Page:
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Region and Hospital Type Affect Prostate Cancer Care

Teaching hospitals perform better on quality indicators related to prostate cancer treatment

MONDAY, Aug. 4 (HealthDay News) -- While there are significant differences in quality indicators related to prostate cancer care based on hospital type and U.S. region, there are no apparent racial differences, researchers report in the Aug. 1 issue of the Journal of Clinical Oncology.

Benjamin A. Spencer, M.D., of Columbia University in New York City, and colleagues reviewed medical records from 2,775 prostate cancer cases treated with radical prostatectomy or external-beam radiation to determine compliance with 29 quality-of-care indicators developed by RAND.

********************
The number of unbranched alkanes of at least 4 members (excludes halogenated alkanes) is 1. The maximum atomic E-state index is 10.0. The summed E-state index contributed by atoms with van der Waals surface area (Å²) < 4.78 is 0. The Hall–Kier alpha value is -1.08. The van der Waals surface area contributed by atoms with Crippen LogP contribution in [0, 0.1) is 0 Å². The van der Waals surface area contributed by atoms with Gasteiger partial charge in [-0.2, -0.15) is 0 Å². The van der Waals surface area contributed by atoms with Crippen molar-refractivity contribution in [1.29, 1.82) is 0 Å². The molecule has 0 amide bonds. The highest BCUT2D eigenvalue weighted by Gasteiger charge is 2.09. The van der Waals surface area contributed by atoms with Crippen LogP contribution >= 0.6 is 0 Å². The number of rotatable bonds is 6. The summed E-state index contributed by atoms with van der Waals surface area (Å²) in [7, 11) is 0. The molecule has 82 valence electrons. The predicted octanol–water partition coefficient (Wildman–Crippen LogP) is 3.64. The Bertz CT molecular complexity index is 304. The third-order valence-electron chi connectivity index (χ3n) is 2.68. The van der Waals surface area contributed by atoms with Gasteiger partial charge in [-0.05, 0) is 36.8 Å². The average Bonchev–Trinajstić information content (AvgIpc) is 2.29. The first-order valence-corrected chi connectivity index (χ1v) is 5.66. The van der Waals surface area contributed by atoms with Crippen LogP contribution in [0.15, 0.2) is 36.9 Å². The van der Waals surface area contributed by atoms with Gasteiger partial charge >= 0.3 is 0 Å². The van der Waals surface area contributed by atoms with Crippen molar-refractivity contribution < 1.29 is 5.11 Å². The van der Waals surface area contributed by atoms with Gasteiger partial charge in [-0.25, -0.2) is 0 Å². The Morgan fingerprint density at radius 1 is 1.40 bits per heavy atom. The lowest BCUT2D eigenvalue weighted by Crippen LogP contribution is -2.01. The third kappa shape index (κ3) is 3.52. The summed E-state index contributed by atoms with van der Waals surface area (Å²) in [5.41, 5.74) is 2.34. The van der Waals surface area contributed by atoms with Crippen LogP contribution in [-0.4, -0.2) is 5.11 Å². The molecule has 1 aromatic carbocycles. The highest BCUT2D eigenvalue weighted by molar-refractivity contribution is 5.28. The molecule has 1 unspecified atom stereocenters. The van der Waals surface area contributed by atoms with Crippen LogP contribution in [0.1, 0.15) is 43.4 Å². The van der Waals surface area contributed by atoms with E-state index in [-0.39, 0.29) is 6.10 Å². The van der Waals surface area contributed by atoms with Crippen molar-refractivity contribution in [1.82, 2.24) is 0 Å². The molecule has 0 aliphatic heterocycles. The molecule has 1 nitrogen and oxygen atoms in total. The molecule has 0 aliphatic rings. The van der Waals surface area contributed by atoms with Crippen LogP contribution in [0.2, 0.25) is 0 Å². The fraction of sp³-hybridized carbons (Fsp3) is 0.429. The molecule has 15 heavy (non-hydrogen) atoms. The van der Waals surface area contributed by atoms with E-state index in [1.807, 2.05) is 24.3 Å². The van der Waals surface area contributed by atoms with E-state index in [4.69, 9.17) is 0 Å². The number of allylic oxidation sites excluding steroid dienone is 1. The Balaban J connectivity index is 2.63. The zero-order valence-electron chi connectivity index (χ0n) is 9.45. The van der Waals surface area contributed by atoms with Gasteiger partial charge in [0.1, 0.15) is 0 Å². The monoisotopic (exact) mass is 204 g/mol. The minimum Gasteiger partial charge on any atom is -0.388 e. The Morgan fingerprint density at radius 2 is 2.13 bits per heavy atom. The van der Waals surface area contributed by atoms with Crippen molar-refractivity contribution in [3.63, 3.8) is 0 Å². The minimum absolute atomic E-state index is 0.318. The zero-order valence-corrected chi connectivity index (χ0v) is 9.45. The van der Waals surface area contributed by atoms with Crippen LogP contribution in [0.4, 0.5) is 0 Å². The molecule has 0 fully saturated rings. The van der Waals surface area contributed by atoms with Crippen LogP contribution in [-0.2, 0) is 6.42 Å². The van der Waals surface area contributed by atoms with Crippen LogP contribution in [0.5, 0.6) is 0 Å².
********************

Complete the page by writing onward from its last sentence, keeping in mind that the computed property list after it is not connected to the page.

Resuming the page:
Compliance for structural and pretherapy disease assessment was greater than 70 percent, but compliance for documentation of pretreatment functioning, surgical pathology, radiation technique and follow-up was significantly lower, the investigators found. Significant geographic variation was noted for having appropriate professional staff (boarded-certified radiation oncologist and urologist) and total radiation dose administration. Specifically, compliance was higher in the South Atlantic than in New England, the researchers report. Teaching hospitals had higher compliance than Comprehensive Cancer Centers, and no differences in care were noted based on race, the report indicates.

"The significant and unwarranted variations observed for these quality indicators by census division and hospital type illustrate inconsistencies in prostate cancer care and represent potential targets for quality improvement," the authors conclude. "The lack of racial disparities suggests equity in care once a patient initiates treatment."

One of the study authors disclosed financial relationships with several pharmaceutical companies.

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